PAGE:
http://news.google.com/?ncl=1216734813&hl=en&topic=n
http://www.nytimes.com/2007/12/31/opinion/31mon1.html?em&ex=1199336400&en=c4b5414371631707&ei=5087%0A
http://www.nytimes.com/2008/05/29/world/29amnesty.html?hp
http://www.cnn.com/2008/US/06/02/nasa.global.warming.ap/index.html
http://www.cnn.com/2008/US/weather/06/05/severe.weather.ap/index.html
http://www.cnn.com/2008/US/weather/06/02/honore.preparedness/index.html
http://www.nytimes.com/2008/06/01/opinion/01dowd.html?em&ex=1212638400&en=744b7cebc86723e5&ei=5087%0A
http://www.cnn.com/2008/POLITICS/06/05/senate.iraq/index.html
http://www.nytimes.com/2008/06/17/washington/17contractor.html?hp
http://www.nytimes.com/2008/07/03/world/middleeast/03kurdistan.html?_r=1&hp&oref=slogin
http://biz.yahoo.com/ap/080708/cheney_climate.html
http://news.yahoo.com/s/politico/20080805/pl_politico/12308;_ylt=A0wNcxTPdJhILAYAVQms0NUE

is it time to get real yet? A LOT of energy is being squandered in attempts to keep US in the dark. in the end (give or take a few 1000 years), the creators will prevail (world without end, etc...), as it has always been. the process of gaining yOUR release from the current hostage situation may not be what you might think it is. butt of course, most of US don't know, or care what a precarious/fatal situation we're in. for example; the insidious attempts by the felonious corepirate nazi execrable to block the suns' light, interfering with a requirement (sunlight) for us to stay healthy/alive. it's likely not good for yOUR health/memories 'else they'd be bragging about it? we're intending for the whoreabully deceptive (they'll do ANYTHING for a bit more monIE/power) felons to give up/fail even further, in attempting to control the 'weather', as well as a # of other things/events.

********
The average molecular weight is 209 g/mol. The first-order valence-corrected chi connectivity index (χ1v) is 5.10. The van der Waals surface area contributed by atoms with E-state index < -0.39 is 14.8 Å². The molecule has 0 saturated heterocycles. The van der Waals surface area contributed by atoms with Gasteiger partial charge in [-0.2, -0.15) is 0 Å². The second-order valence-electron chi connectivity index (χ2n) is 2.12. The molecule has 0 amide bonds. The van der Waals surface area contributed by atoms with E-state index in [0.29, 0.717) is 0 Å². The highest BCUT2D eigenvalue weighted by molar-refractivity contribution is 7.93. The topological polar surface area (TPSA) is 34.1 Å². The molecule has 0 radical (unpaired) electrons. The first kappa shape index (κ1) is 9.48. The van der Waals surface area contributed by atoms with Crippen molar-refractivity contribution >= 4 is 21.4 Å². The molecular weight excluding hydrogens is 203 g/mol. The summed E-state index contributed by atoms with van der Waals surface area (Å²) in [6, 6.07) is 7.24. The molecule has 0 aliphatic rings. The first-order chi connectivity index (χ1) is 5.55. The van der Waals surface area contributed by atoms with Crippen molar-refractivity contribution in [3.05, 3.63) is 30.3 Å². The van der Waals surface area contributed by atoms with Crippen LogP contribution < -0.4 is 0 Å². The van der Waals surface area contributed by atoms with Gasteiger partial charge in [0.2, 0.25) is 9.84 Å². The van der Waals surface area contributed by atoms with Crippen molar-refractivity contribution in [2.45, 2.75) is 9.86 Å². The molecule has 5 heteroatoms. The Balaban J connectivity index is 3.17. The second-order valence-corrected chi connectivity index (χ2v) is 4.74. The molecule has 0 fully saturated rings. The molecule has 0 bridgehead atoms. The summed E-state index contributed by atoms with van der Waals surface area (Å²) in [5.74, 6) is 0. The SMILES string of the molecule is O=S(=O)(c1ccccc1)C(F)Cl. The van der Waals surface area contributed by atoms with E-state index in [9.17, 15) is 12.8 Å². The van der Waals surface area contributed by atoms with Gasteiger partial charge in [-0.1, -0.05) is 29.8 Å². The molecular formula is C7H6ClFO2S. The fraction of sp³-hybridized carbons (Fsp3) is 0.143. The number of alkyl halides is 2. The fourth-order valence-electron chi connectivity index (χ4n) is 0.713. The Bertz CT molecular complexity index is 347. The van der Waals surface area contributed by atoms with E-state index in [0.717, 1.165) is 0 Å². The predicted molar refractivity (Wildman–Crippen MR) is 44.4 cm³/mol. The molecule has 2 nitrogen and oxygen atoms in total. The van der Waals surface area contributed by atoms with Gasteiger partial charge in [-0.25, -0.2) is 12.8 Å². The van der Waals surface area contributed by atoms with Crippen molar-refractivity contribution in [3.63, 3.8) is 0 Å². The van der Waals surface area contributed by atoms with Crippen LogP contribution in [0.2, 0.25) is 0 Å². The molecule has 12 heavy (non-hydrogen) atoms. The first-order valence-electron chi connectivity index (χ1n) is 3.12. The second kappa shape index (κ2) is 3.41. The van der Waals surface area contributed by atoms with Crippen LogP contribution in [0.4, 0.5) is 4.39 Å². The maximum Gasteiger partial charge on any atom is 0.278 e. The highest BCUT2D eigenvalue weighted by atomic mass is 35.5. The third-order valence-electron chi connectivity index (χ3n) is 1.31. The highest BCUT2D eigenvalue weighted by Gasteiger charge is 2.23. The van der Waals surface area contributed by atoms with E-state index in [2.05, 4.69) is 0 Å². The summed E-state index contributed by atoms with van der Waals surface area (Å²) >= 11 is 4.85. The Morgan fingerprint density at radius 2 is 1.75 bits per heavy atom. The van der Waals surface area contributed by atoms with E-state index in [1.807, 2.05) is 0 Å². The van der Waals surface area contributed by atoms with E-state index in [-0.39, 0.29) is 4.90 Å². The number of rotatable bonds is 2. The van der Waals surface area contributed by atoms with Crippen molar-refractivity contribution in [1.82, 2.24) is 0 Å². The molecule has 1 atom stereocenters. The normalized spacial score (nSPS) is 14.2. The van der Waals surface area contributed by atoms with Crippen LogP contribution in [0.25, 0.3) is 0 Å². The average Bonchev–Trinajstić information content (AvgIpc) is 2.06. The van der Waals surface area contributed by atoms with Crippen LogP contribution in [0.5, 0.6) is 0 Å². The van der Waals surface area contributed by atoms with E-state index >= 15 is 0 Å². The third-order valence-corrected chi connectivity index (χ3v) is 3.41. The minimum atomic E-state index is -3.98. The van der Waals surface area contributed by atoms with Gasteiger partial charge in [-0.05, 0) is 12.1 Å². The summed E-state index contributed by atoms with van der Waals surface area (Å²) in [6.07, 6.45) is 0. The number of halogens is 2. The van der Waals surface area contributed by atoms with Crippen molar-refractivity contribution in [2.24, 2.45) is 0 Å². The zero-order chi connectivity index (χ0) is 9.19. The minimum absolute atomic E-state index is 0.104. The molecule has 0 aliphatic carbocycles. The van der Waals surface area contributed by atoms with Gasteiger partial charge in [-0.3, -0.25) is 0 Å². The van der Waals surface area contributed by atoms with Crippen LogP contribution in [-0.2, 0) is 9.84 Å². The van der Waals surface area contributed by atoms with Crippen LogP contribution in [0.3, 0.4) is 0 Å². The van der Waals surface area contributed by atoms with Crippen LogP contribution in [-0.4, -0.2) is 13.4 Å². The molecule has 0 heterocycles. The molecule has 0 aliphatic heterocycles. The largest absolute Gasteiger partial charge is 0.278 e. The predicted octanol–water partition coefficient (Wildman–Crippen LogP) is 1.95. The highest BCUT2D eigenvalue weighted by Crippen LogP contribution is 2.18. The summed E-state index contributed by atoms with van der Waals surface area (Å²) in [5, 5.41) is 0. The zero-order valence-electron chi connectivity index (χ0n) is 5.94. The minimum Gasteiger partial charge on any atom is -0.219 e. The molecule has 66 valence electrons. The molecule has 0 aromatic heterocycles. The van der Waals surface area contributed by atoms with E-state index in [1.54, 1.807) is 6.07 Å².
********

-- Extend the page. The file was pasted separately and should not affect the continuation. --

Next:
http://www.google.com/search?hl=en&q=weather+manipulation&btnG=Search
http://video.google.com/videosearch?hl=en&q=video+cloud+spraying

dictator style micro management has never worked (for very long). it's an illness. tie that with life0cidal aggression & softwar gangster style bullying, & what do we have? a greed/fear/ego based recipe for disaster. meanwhile, you can help to stop the bleeding (loss of life & limb);

http://www.cnn.com/2007/POLITICS/12/28/vermont.banning.bush.ap/index.html